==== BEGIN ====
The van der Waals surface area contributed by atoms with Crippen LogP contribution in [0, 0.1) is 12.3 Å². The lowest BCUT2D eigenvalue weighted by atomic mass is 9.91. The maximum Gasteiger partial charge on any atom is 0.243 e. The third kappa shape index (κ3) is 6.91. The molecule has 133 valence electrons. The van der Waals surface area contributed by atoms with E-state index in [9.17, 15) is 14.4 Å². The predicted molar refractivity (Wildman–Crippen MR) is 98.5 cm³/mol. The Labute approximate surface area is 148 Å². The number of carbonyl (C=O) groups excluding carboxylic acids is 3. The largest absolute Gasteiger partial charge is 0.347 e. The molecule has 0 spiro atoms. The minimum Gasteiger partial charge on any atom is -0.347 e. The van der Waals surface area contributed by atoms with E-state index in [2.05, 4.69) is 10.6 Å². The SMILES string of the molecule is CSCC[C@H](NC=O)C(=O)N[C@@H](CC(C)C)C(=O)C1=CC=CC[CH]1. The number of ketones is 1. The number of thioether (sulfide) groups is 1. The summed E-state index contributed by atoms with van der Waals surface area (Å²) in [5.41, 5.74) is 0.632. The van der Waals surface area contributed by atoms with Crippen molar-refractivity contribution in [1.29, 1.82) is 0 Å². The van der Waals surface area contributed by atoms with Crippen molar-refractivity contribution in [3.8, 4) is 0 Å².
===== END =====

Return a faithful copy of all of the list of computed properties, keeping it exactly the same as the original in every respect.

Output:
The van der Waals surface area contributed by atoms with Crippen LogP contribution in [0, 0.1) is 12.3 Å². The lowest BCUT2D eigenvalue weighted by atomic mass is 9.91. The maximum Gasteiger partial charge on any atom is 0.243 e. The third kappa shape index (κ3) is 6.91. The molecule has 133 valence electrons. The van der Waals surface area contributed by atoms with E-state index in [9.17, 15) is 14.4 Å². The predicted molar refractivity (Wildman–Crippen MR) is 98.5 cm³/mol. The Labute approximate surface area is 148 Å². The number of carbonyl (C=O) groups excluding carboxylic acids is 3. The largest absolute Gasteiger partial charge is 0.347 e. The molecule has 0 spiro atoms. The minimum Gasteiger partial charge on any atom is -0.347 e. The van der Waals surface area contributed by atoms with E-state index in [2.05, 4.69) is 10.6 Å². The SMILES string of the molecule is CSCC[C@H](NC=O)C(=O)N[C@@H](CC(C)C)C(=O)C1=CC=CC[CH]1. The number of ketones is 1. The number of thioether (sulfide) groups is 1. The summed E-state index contributed by atoms with van der Waals surface area (Å²) in [5.41, 5.74) is 0.632. The van der Waals surface area contributed by atoms with Crippen molar-refractivity contribution in [1.29, 1.82) is 0 Å². The van der Waals surface area contributed by atoms with Crippen molar-refractivity contribution in [3.8, 4) is 0 Å².